Trace Analysis - phytrace®

PhytoLab has been specialising in the analysis of residues and contaminants in herbal infusions, tea, spices, botanicals and herbal medicinal products for more than 30 years now.  In our accredited and GMP-certified laboratory, we analyse your samples for pesticides, heavy metals, mycotoxins, pyrrolizidine alkaloids, polycyclic aromatic hydrocarbons and numerous other contaminants: quickly and reliably, using validated methods. Our team of experienced experts stands for competent assessments of test results and establishes a sound basis for your decisions.


Applicable from 1 July 2022:  New legal limits for pyrrolizidine alkaloids in botanicals, spices and herbal infusions >

Analysis of ethylene oxide and 2-chloroethanol in botanicals and excipients >

Recommendation (EU) 2022/553 on monitoring the presence of Alternaria toxins in foodstuffs

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Every year, PhytoLab tests more than 25,000 samples of dried herbal raw materials, preparations and finished products for pesticide residues. In addition to screening based on a multimethod approach (e.g. DFG S19 methods and LC-MS/MS methods), we also test for certain substances using specific methods developed in-house. Our testing and methods also meet the requirements for particularly sensitive product groups, such as organic foods and baby food. The variety and complexity of dried botanical matrices require a particular level of expertise, diligence, and experience. As a member of the nature network®, we provide you with expert support in the evaluation of findings. Our experience is your guarantee!

Heavy metals

Such metals as arsenic, cadmium and lead have been known to be highly toxic substances for a long time now. Maximum levels have therefore been defined for numerous foods in the European Contaminants Regulation (EU) 2023/915. The limits of the European Pharmacopoeia under 2.4.27 apply to herbal drugs and preparations. Heavy metals in herbal drugs and herbal drug preparations, for finished medicinal products including phytopharmaceuticals the Ph.Eur. Monograph 2619 Pharmaceutical Preparations, based on the ICH Guideline Q3D.

Some metals and non-metals also have positive effects on human health and are therefore added to nutritional supplements. Examples of these include copper, manganese, zinc and chromium, as well as such non-metals as iodine, fluoride and selenium. With accredited methods based on atomic absorption spectrometry (AAS) and inductively coupled plasma mass spectrometry (ICP-MS) PhytoLab can quantify more than 40 different elements in herbal raw materials and ingredients.


Mould fungi can grow on plant-based foods during the growth and storage processes. Many mould fungi produce highly toxic mycotoxins that can be harmful to the health of consumers. The EU Contaminants Regulation (EU) 2023/915 currently stipulates maximum levels for 15 different mycotoxins. These include aflatoxins B1, B2, G1 and G2, ochratoxin A, patulin, citrinin and numerous Fusarium toxins, whereby specific maximum levels have been defined for cereals, cocoa, coffee, spices and botanicals, for example. The guideline values of Regulation (EU) 2022/553 apply to Alternaria toxins. Particular attention must be given to maximum levels for foods for infants and small children. Results of toxicological assessments conducted by EFSA are already available for numerous other mycotoxins, which must be taken into account in individual cases as the state of knowledge with respect to entrepreneurial accountability. One example of these is the group of Alternaria toxins. The analysis of mycotoxins in dried matrices requires a great deal of experience and highly efficient equipment. We analyse mycotoxins in our state-of-the-art laboratory by means of HPLC fluorescence detection following an immunoaffinity column purification process. Positive findings are validated by means of HPLC-MS/MS. The PhytoLab team uses its many years of experience to analyse and assess your products reliably and proficiently.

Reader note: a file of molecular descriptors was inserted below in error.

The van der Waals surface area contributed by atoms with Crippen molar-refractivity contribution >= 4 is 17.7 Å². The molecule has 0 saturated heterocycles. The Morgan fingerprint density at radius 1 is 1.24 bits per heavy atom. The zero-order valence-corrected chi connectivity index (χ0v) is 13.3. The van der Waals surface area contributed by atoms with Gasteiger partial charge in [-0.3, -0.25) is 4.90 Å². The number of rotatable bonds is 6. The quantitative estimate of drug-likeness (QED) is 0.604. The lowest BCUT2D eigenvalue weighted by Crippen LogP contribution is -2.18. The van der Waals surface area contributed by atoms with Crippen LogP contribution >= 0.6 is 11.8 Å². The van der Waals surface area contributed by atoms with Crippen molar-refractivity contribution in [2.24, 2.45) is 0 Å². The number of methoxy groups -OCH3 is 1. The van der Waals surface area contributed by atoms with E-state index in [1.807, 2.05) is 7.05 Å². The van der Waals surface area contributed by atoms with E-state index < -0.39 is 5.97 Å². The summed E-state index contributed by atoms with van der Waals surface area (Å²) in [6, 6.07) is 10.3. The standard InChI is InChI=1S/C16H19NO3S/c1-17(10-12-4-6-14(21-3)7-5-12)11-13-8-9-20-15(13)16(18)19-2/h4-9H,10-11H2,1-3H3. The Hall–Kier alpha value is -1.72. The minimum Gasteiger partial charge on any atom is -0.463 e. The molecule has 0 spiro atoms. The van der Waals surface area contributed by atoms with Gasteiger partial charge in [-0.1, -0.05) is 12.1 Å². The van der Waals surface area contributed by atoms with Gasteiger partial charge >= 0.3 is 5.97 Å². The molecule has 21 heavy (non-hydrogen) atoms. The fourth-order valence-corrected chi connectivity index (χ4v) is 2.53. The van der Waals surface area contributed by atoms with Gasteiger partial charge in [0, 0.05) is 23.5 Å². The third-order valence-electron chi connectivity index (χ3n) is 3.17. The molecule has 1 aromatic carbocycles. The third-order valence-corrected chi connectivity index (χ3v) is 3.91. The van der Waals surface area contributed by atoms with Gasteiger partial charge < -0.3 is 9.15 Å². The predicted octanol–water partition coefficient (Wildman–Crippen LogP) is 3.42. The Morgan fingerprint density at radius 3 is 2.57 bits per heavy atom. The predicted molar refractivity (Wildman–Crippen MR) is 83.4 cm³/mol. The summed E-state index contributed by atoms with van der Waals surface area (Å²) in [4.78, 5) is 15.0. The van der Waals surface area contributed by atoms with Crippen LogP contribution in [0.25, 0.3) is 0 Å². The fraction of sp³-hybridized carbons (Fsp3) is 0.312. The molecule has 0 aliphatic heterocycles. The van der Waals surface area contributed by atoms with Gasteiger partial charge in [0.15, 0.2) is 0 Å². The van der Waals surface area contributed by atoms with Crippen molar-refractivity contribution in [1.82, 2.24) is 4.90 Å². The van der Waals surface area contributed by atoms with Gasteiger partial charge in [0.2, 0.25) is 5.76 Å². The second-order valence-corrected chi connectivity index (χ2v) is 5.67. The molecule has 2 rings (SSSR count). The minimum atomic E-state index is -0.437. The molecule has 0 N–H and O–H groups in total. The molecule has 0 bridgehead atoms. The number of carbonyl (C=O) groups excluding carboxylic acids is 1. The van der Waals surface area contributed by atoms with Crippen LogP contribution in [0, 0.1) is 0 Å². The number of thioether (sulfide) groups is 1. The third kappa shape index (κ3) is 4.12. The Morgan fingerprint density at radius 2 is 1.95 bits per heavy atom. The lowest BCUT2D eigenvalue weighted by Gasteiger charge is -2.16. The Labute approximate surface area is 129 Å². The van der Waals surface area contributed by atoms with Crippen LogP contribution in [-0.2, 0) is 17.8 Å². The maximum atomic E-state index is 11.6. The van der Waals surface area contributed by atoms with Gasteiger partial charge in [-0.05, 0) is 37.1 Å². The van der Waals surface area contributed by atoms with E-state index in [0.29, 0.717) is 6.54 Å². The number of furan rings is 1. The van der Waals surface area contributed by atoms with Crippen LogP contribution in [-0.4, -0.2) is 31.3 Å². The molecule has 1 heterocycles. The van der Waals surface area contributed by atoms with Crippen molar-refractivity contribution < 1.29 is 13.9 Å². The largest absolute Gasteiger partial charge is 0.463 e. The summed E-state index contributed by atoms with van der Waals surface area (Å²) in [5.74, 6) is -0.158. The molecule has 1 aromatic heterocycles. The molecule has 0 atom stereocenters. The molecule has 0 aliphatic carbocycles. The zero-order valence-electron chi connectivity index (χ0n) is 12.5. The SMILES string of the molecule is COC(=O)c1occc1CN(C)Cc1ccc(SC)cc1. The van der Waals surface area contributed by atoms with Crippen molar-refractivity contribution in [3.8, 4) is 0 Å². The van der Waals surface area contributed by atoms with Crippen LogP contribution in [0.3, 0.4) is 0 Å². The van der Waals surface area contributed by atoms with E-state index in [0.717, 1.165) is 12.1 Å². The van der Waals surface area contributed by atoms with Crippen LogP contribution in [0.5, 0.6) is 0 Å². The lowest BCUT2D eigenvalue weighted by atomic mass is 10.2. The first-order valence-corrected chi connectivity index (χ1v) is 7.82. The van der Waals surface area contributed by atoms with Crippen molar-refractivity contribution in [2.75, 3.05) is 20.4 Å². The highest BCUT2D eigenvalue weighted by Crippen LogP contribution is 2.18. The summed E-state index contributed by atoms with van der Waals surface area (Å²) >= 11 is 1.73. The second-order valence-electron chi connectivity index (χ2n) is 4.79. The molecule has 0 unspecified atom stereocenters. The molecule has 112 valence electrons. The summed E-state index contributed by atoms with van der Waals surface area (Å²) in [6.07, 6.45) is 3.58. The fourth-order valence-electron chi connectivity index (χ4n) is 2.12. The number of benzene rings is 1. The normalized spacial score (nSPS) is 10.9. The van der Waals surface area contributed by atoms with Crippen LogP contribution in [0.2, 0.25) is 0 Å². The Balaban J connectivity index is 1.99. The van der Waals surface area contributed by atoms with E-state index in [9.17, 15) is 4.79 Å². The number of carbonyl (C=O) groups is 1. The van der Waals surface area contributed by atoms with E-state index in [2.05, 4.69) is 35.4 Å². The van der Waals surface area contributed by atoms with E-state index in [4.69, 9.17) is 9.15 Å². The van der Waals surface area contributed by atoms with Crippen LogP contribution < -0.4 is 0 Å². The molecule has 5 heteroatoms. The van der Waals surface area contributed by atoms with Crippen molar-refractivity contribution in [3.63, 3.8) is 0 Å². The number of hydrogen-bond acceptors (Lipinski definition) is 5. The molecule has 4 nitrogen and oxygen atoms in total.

Other contaminants

The intensive work of EFSA and ECHA on the toxicological evaluation of potential contaminants has recently brought numerous other substances into focus, requiring that they be considered in contaminant monitoring or even routine testing. These include, for example, ethylene oxide, plasticizers, chlorate/perchlorate, pyrrolizidine alkaloids and polycyclic aromatic hydrocarbons (PAHs). Our highly efficient Development Team uses cutting-edge technical equipment to continually and proactively develop our services in this segment.